Tuesday, July 5, 2022
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Home Guest Writers Engaging women in rail is important for tackling the talent crisis

Engaging women in rail is important for tackling the talent crisis

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Lorna Gibson, training director at QTS Group, talks about how engaging women is crucial to ensuring bright minds continue to work in the rail sector.

There’s an ongoing talent vacuum across the rail industry caused by an ageing workforce and a lack of young people joining the sector. Research by City & Guilds and the National Skills Academy for Rail (NSAR) anticipates that the talent crisis will escalate significantly in the coming years, with up to 120,000 additional workers needed over the next five to ten years.

Rail leaders are continually looking for solutions to the talent problem, and one such method that could prove effective is to tackle the gender bias that plagues the industry and encourage more women to consider careers in the sector.


Engaging more women in rail could make the sector more valuable and successful, but we will not get there without reviewing our current processes and actioning where we fall short. The sector isn’t well equipped to make women feel welcome, included and comfortable, and this must adapt to make the industry an equal place for all workers regardless of gender. 

Making essential preparations

The rail industry will not attract and retain a female workforce if it is not ready for one. At present, women are likely to face challenges in the industry that men don’t, such as ill-fitting personal protective equipment (PPE), limited bathroom facilities and a lack of family-friendly working patterns. 

Diversity is an essential part of success. If the industry is made up of workers from the same backgrounds and social groups with comparable experiences, we risk making the sector one-dimensional. Hiring the same type of people often elicits the same response, whereas a better mix of employees is essential to make the industry more progressive and knowledgeable. 

There are steps that businesses can be taking immediately to make the industry more gender-inclusive, and companies must look for ways to enable flexibility to engage more women. For example, flexible working hours and remote working options are likely to make the industry more attractive for those with families.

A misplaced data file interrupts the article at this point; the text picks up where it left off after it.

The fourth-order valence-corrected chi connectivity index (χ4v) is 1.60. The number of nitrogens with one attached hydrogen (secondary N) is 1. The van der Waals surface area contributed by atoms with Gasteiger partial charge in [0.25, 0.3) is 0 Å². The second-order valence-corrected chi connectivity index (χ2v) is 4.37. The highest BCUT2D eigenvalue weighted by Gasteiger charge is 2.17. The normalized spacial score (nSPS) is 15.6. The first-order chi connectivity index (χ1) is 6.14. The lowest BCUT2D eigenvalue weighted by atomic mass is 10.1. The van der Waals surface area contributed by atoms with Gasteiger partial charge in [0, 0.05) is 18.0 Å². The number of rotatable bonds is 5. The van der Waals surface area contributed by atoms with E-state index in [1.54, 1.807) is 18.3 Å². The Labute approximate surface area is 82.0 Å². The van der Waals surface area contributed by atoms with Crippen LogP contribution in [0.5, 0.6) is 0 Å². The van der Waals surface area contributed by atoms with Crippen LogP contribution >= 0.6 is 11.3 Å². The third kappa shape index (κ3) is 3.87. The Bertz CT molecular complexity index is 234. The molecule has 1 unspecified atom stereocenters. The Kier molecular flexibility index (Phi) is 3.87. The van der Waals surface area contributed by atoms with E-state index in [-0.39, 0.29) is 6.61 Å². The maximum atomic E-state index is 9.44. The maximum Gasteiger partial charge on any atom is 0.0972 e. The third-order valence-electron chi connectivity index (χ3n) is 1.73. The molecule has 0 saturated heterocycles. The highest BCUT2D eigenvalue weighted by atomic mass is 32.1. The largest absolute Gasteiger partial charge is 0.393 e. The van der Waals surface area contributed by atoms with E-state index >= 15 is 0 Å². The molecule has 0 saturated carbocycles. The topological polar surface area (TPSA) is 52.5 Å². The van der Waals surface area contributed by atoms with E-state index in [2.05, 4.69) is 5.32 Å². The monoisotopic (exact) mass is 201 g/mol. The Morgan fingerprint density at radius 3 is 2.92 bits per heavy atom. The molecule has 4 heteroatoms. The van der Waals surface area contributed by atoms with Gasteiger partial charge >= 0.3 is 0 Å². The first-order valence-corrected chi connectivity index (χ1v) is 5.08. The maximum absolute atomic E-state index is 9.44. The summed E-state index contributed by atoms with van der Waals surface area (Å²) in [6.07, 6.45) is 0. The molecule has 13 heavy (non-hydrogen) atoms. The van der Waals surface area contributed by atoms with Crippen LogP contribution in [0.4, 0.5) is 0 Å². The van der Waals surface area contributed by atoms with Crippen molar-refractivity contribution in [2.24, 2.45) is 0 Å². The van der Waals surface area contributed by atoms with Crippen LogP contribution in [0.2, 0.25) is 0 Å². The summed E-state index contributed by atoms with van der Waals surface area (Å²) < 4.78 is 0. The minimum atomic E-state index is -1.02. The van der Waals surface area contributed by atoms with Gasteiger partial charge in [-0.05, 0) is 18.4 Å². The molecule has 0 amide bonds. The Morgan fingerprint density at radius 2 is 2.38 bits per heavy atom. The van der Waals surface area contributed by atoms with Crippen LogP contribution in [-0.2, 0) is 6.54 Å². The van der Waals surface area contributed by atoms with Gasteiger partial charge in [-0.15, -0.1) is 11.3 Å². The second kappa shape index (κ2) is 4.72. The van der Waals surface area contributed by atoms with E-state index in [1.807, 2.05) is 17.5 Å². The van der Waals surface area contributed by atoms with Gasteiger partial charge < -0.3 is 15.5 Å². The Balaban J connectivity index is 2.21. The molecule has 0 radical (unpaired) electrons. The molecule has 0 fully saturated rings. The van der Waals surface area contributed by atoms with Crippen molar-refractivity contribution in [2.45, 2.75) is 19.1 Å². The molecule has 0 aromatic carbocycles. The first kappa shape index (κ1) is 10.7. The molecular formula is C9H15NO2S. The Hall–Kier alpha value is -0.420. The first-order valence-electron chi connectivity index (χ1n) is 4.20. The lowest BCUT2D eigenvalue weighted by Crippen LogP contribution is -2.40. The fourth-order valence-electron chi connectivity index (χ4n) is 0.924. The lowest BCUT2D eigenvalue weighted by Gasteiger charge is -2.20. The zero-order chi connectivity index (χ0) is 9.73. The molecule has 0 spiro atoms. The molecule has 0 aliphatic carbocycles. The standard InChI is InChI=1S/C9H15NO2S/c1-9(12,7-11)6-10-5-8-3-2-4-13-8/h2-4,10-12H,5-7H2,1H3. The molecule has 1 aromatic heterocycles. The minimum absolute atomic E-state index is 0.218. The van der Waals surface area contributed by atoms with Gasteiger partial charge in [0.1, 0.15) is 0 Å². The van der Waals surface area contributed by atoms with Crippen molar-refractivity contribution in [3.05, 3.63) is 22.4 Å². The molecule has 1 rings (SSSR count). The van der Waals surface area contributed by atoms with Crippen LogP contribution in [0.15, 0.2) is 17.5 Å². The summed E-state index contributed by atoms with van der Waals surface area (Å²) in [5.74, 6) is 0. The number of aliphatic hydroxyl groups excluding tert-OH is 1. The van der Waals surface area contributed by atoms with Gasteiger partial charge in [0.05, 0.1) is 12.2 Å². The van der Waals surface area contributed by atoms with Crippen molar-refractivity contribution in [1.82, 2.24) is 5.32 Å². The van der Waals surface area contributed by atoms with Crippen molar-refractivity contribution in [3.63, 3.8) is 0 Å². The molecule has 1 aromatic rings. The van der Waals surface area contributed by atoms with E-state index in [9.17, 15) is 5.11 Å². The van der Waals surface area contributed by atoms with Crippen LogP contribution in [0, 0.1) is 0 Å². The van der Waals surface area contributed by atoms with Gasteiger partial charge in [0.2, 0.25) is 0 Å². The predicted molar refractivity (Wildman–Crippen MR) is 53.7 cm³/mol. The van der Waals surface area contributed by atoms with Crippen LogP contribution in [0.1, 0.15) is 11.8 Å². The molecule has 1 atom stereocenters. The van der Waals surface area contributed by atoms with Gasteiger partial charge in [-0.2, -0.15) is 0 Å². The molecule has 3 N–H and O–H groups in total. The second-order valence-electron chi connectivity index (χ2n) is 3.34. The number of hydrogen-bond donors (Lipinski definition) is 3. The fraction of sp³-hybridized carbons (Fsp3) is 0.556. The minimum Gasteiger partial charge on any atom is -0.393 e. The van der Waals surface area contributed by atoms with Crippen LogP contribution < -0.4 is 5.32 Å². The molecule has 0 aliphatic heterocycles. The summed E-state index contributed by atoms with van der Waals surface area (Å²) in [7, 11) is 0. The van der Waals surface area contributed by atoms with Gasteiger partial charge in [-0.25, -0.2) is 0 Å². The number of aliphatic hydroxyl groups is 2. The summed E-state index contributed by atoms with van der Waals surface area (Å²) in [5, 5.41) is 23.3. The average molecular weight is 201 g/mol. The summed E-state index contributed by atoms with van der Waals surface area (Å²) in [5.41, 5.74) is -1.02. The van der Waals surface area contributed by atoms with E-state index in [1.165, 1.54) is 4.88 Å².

Onsite facilities must also be overhauled to ensure everyone has access to the appropriate working conditions to do a job well. Appropriate and inclusive PPE and inclusive bathroom facilities that are fully equipped for women, are among some of the very basic preparations that must be incorporated on sites before trying to actively recruit more women. 

Investing in young people

Many young people have preconceived ideas about what it’s like to work within rail and industry leaders must tackle these misconceptions head-on to share the many benefits that the sector boasts, including the vast variety of roles available, the longevity of rail careers, financial security, travel opportunities and progression plans. 

Moreover, industry professionals and businesses must aim to get in front of female students to encourage engagement in rail careers typically considered for men such as engineering, construction management, quantity surveying and more. 

Additionally, more innovative methods to engage young people should be considered. For example, QTS Group has recently partnered with East Ayrshire Council to create Scotland’s first Rail Skills Academy, which aims to help combat the skills shortage and lack of diversity in the rail industry by introducing a pipeline of diverse new talent into the industry.

With over 48% of railway workers aged 50 or over and women making up just 16% of the current workforce, immediate action such as this, which goes beyond standard recruitment practices, is key to creating a knowledgeable, diverse and qualified workforce for the future. It will also allow young people to gain qualifications, competencies and experience to progress in careers in a thriving industry.

Inspiring a new generation

Despite the gender bias within rail, there are some incredibly successful women in senior roles and it’s important to communicate and celebrate these successes to inspire younger generations. Companies must be vocal about the work of existing female employees so that other women – both inside and outside of that organisation – can feel inspired. 

There are also some fantastic organisations, such as Women in Rail Scotland and Women into Construction that businesses should support and promote to demonstrate their ongoing commitment to making their workforces, and the industry as a whole, more diverse.  

By hiring people from different backgrounds and regions and providing them with exciting career opportunities, we can help to ensure that future rail projects can succeed, while also creating even more jobs and promoting positive socioeconomic change. 

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